Reduce Heat Loss With Thermal Panel Window Insulation

Two simple, inexpensive ways to cover large windows.


| January/February 1984



Pop In Shutter Airtight Corner

A completed, airtight corner.


MOTHER EARTH NEWS STAFF

You may recall that in The Homemade Thermal Shade we presented three varieties of fabric thermal shades, all of which rang in at about $10 a window. (In case you missed that heat-saving advisory, we should tell you that the price is very modest: Commercial window insulators can cost $90 or more!) Well, in this installment, we're going to present two other methods of thermal panel window insulation that are particularly good for covering large expanses of glazing. And in keeping with our previous models, these heat-holding panels can be made for little more than $10 a window.

Our shutters are primarily composed of expanded polystyrene insulation, a foamlike material that comes in 4' X 8' sheets and is often used in the building trades. "Beadboard", as it's known, is rigid yet light in weight and easy to work with. It makes a durable, inexpensive, and simple-to-install thermal shutter. Polystyrene is rated at R-4 to R-5 per inch (so in the case of the 1 1/2"-thick pop-in shutters detailed below, the insulative value would be about R-7).

The MOTHER EARTH NEWS thermal panels are pretty much of the "generic" variety, but you can fancy up these no-frills shutters with paint, fabric, or wallpaper if you like. The foam panels may be left in the windows to forestall heat loss both day and night . . . or you can remove the cover-ups (which obviously do block out light) to let in the sun's rays during the day. If you decide to keep the shutters in the windows for long periods of time, you should check occasionally for mold or mildew caused by condensation of moisture. Wiping off window surfaces with a dry cloth and dabbing diluted chlorine bleach on the sills can help prevent such problems.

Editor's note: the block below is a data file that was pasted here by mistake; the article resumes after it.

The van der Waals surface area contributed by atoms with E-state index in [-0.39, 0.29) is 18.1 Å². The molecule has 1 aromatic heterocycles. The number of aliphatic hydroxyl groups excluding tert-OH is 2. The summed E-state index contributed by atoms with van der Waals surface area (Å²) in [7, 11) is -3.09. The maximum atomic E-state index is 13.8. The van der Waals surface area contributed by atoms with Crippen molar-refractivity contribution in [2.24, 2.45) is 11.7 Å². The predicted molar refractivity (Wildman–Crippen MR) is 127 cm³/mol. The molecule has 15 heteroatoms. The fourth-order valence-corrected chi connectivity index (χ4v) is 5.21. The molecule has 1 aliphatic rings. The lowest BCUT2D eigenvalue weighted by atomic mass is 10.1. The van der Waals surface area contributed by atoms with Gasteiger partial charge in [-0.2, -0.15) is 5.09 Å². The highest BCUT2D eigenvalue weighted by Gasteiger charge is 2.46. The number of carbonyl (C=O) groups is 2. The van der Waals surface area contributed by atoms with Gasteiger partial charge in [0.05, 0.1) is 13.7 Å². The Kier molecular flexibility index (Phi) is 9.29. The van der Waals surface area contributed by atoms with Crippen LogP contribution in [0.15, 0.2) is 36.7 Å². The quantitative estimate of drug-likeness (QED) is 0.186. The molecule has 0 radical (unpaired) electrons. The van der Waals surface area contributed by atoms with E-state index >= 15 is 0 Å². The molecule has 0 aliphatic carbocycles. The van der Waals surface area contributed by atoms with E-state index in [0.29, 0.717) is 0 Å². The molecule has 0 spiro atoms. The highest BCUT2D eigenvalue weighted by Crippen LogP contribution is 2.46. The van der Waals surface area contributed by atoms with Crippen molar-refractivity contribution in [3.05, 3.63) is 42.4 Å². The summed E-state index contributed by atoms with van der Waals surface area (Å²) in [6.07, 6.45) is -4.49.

Pop-in Shutters 

Our first thermal project this go-around was designed for a 3' by 7' expanse of glass that included one 32" X 36" unit and two 23" X 36" windows. To cloak these panes, we decided to make three pop-in shutters . . . beadboard blocks lodged in a wooden frame and wedged in the window. The sills and casings we worked with had adequate depth to accommodate our shades, but you could insert the panels in a window without a casing—such as those found in a mobile home or on a brick or stone-veneered wall—if you mounted an exterior frame around the window first.

For the three window coverings, we purchased five 8' lengths of 1 X 2 fir (at a total cost of $9.60) and two sheets of 3/4" polystyrene at $8.29 per sheet. Thus, the cost of the basic materials came to $8.73 per window . . . and there was enough lumber and headboard left over to cover at least one more window. We also used four 2 1/2" inside corner braces ($1.79 per package of four) and one tube of Quick Bond Panel and Foam Adhesive ($1.39) to complete each window. (Of course, you can use a different kind of glue than the one we chose. If you do, be sure to spot-test it first on some polystyrene to make certain it doesn't damage the beadboard.) That brought the total cost for each of the three thermal shutters to $11.91.

It took us a little less than two hours to put together our first insulative panel, but—with some experience—you could easily shave time off that figure.





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